The Norman Transcript. (Norman, Okla.), Vol. 11, No. 50, Ed. 1 Thursday, October 25, 1900 Page: 3 of 4
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MY HALF SISTER
X.\A By ELTON HARRIS XXX
"That 1 cannot say," she returned
hesitatingly. "I suppose they thought
it wise not to inform you. As for
liow your stepfather died they can
only conjecture, nor tan any motive
be given for the crime, lie was found
by the servants in tho morning when
her thoughts into words; and her feel-
ings were of the gloomiest as the
chimneys of Chalfont came in sight.
It was a large, ugly, red-brick house,
standing in well-kept grounds, and
iooked very much as ahe had remem-
bered it all her life; but she could not
repress a shudder as she thought of
«hpy went to opeu the study, and was J what had happened there, and in im-
l.ving on the floor near the window
which was wide open. You know how
bitterly cold it was last Easter? Well,
it bad been snowing hard all night,
and it had drifted in and was lying
Jhickly on his shoulders. Had any
trace of his assailant been possible on
the hard ground the snow had covered
ii, and this showed that the deed must
have been dona early, in the night be-
fore It began. There were no signs of
any struggle, nor was anything taken;
and they fancy he must have been
asleep in his chair, for death was
'•aused by two terrific blows on the
back oi the head. Now, Mollie, I
liave told you all, and you must not
let this depress you, or I shall feel
more than ever to blame. Joyce will
be delighted to have your companion-
ship, and the White House is not so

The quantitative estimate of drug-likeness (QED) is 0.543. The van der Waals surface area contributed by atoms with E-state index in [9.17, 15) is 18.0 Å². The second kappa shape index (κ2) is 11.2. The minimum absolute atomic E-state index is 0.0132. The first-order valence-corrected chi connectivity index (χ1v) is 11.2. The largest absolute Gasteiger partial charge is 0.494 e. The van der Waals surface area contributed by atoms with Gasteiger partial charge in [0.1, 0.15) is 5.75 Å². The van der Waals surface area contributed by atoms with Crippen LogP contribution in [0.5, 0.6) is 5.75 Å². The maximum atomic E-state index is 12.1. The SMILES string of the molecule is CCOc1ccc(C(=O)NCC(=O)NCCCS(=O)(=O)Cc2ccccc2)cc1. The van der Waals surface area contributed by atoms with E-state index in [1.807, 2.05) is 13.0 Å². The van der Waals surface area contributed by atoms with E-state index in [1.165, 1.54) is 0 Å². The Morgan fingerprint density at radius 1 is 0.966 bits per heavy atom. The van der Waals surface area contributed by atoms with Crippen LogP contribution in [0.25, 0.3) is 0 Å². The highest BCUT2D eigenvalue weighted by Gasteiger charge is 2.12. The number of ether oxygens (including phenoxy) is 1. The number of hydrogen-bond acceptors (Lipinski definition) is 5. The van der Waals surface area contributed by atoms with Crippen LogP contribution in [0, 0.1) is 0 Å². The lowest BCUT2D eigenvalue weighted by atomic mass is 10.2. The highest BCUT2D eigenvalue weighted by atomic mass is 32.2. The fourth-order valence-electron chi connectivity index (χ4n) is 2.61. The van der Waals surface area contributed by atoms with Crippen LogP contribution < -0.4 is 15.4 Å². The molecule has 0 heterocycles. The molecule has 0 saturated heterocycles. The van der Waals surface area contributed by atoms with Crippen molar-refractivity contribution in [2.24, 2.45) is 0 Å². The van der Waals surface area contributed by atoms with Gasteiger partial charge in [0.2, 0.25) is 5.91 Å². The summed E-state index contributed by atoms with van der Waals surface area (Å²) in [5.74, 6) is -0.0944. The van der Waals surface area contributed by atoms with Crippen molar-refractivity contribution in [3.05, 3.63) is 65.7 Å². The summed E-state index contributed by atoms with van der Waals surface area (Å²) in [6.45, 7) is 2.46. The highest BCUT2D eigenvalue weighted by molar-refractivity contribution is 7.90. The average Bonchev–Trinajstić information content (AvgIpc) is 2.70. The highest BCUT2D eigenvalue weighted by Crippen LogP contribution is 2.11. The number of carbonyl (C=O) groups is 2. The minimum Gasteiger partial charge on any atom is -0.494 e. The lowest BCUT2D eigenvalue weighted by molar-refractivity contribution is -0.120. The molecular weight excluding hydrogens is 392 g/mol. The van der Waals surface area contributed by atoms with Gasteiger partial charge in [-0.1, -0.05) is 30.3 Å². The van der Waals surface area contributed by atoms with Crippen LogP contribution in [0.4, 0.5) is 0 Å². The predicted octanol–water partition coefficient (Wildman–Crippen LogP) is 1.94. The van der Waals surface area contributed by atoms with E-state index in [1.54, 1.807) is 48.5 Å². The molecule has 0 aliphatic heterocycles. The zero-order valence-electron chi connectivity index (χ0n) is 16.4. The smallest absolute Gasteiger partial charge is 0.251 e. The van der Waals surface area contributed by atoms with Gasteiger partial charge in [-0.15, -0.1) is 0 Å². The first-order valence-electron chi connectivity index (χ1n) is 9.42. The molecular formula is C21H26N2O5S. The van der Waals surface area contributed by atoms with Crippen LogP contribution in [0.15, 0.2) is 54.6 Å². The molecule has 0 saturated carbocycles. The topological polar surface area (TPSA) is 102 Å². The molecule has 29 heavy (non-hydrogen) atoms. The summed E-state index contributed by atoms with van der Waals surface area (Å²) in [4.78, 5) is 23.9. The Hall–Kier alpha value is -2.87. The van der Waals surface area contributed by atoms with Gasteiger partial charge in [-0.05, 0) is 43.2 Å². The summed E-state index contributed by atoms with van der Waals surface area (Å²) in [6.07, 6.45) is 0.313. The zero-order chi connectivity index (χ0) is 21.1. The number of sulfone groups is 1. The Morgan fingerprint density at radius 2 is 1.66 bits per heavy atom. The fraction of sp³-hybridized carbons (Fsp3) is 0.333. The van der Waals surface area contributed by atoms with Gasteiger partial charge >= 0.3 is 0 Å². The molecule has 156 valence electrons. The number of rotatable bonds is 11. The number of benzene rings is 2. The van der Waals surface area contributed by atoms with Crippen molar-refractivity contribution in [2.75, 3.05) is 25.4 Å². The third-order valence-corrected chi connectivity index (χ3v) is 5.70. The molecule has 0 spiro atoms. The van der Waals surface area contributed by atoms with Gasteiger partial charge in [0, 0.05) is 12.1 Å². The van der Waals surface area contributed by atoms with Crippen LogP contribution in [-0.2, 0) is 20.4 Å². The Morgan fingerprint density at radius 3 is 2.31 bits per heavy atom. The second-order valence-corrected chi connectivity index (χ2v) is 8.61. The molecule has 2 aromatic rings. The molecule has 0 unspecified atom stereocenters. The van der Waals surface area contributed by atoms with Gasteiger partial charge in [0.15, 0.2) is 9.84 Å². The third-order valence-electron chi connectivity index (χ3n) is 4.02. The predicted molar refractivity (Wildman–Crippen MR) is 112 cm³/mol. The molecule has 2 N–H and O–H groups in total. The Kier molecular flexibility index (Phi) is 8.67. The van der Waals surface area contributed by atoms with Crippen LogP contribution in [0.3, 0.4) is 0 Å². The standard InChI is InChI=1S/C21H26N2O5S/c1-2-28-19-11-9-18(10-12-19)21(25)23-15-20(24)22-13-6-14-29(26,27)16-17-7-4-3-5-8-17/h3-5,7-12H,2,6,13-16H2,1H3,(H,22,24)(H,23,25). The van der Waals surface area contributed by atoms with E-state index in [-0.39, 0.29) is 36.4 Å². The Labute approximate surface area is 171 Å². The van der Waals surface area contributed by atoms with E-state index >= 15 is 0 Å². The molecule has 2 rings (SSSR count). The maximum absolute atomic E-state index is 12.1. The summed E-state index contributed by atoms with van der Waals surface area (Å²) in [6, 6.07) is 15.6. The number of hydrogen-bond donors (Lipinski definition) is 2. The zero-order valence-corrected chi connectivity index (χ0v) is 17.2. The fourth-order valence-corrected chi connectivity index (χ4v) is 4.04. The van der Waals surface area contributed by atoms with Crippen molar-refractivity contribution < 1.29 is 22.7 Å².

very far ofT, you know."
With a great effort Mollie shook off
the vague feeling of coming evil that
had fallen upon her, and she looked up
at her friend with an attempt at a
Mrs. Anstruther's face was rapidly
setting familiar to her again; her
voice seemed a pleasant echo from the
past. Even the little way she had of
-baking her head to emphasize her
words was the same as of yore.
She and Mrs. L'Estrange had been
left widows about the same time; but
while one had made the rash marriage
That had ruined her life, the other
had devoted herself to her two child-
ren and their interests.
Mollie had seen little of them since
she had been at school, for when she
was at home for the holidays, they had
been away; but she had happy recol-
lections of a whlte-frocked little girl
who was Joyce, and a tall boy who
used to send them flying to and fro
in a swing under some great trees.
"Thank you very much," she said,
straightening herself and sitting up.
it is nice to think that 1 shall have
kind friends near me. I—I—it feels
lather lonely coming home like this,
you see. And tuoagh I hated—that is,
lisliked Mr. Barlowe, still, it is a ter-
rible thing to have happened, and
there is my half-sister Kate—"
"Yes, yes, of course. Well, Mollie,
your mother and I were true friends,
though Mr. Barlowe prevented us see-
ing too much of each other in later